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Write an abstract of the text.


5.5. Grammar Assignments.


5.5.1. Find in the texts some sentences in the Active Voice, copy them into your exercise books, give simple grammar analysis of these sentences.


5.5.2. Find in the text some sentences in the Passive Voice, copy them into your exercise books, give simple grammar analysis of these sentences.


5.5.3. Find in the text sentences with the Participles and define their forms and functions.


5.5.4. Find in the text sentences with the Gerund and define their forms and functions. See Grammar in Use section if necessary.

14. Present Perfect We use the Present Perfect to talk about past events and activities with results/consequences now.

[subject] + have/has + [verb 3]. [subject] + have/has + not+ [verb 3]. Have/Has + [subject] + [verb 3]?

I / you / we / theyhave / haven't fed pets.
He / she / ithas / hasn't drunk all the water.
Has he / she / it escaped?
Have I / you / we / they eaten lunch?


14.1. Put the verbs into correct form:

- I___ my passport. (to lose)

-“Where is Linda?” “She ___ to bed” (to go)

- We ___ a new car. (to buy)

- I know that woman but I ___ her name. (to forget)

- He ___ already ___ a letter. (to write)

14.2. Make up negative sentences:

-Peter has brought a cat to the classroom.

- The team has already played the game.

- We have just eaten our breakfast.

- I have cleaned the room today.

- They have met their friends.


14.3. Complete these questions:

- “___ you ___ this film?” “Not yet”. (to see)

-___ Ann ever ___ to Russia? (to be)

- Where ___ you ___ ? (to go)

-How ___ she ___ this dish? It’s delicious!(to cook)

-___ they ___ in time? (to come)



Unit 12. Customs Reforms is Urgent in Russia


6.2. Read the following analytical article taken from "Transition" bullet in written by Peter Davis, translate it using the dictionary and answer the questions below.

Text A

Customs Reforms is Urgent in Russia

With the recent changes in Central and Eastern Europe one can't but agree that there is a special need in a reform of customs laws across those countries to make it easier for major investors to trade effectively with (and invest in) the region. Without a doubt, one country where reform is most urgently needed is Russia.

When we asked major multinationals which countries in Central and Eastern Europe and the CIS the most straightforward customs procedures, Russia didn't even register. In fact, Russian import procedures were given bottom marks, when it came to the volume of paper work needed, the speed of processing, and the prevalence of corruption, although competency of Russian officials was rated relatively high.

What are the roots of the customs problem in Russia? It cannot be easy for the State Customs Service to use customs to facilitate trade and foreign investment, while it is also under pressure from the federal government to increase annual customs receipts of more than $10 billion. Lowering import tariffs would raise customs revenue (by increasing imports) and reduce corruption. But in the current economic climate Western investors have been confronted with an extra 3% emergency import duty.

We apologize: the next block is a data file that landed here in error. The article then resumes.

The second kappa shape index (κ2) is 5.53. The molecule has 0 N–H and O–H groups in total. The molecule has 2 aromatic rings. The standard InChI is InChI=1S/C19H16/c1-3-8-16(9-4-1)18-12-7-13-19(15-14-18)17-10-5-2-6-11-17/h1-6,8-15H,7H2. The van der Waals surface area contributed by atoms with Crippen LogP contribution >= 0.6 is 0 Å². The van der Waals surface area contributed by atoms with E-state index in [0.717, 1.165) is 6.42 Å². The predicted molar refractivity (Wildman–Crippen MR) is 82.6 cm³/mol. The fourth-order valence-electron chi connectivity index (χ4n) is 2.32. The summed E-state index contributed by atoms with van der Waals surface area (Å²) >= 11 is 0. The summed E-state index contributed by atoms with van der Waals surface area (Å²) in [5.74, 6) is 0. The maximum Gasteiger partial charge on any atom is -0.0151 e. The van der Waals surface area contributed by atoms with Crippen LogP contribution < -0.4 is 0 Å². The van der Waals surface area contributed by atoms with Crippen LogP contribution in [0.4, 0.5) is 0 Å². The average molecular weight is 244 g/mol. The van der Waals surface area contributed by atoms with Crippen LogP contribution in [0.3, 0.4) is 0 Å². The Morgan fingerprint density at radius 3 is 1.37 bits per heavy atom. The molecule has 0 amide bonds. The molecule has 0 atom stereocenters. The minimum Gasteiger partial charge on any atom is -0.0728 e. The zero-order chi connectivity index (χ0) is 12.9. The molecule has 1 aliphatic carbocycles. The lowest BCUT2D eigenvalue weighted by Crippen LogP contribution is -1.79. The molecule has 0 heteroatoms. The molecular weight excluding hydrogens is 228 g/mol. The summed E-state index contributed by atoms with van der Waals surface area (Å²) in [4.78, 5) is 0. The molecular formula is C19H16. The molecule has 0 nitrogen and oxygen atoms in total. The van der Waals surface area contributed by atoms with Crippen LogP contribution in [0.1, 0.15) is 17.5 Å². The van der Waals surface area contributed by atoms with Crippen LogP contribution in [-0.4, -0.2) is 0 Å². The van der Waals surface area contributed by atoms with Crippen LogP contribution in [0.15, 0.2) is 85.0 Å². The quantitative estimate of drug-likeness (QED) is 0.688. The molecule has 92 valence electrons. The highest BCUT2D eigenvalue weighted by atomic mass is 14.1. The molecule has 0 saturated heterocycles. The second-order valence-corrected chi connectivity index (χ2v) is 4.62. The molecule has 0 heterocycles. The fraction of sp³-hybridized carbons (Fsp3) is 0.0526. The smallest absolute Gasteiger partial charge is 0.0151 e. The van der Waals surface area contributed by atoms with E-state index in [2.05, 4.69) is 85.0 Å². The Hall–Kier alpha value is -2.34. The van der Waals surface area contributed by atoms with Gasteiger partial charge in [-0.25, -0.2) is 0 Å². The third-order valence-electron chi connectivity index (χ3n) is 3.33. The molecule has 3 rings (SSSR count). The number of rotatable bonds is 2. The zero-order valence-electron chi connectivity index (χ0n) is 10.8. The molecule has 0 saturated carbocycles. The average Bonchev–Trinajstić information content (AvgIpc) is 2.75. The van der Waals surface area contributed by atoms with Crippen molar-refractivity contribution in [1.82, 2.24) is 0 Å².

There is a real lack of understanding about business needs, and a reluctance to meet major foreign investors halfway when it comes to import rules and regulations. Once declarations are submitted, customs officers often reject them in order to dictate a different tariff that allows them to maximize revenue. Every declaration must be processed through a lengthy procedure of checks and physical inspections. The way rules are interpreted can vary between different border posts, and even between different customs inspectors.

What is the solution? The situation cannot be changed overnight. The Russian authorities have appeared willing to review the customs code. First of all, the should be officially recognized the concept of "air express": by their very nature, express shipments of such items as bank documents, computer disks with information, medical samples, or spare parts required for the urgent repair of machinery should be treated differently from, say, a freight shipment of several hundred cars. Consequently, four simplified customs categories should be introduced for express shipments: documents, low-value non-dutiable consignments, low-value dutiable consignments, high-value consignments. The first three categories should be given "fast track" clearance on the day of arrival. The high-value category would obviously need extra documentation, but also could be cleared quickly if all VAT and customs duties have been guaranteed.

There is a need to upgrade the resources available to the customs authorities, to extend the use of electronic clearance systems and exchange of information. A liberalization of the customs regime will be an important step in the right direction.


6.2.1. Answer the following questions:

1) Why were Russian import procedures given bottom marks by western financial analysts?

2) What are the roots of the customs problem in Russia?

3) What is "air express"? Has Russian Customs Service officially recognized this concept yet?

4) How are rules and procedures interpreted among different customs officials in Russia?

5) What do we understand under "fast track" clearance?

6) Please list all the recommendations made by western analysts for the Russian Customs code review.

7) What four simplified customs categories should be introduced for express shipments?


Date: 2016-01-14; view: 1281

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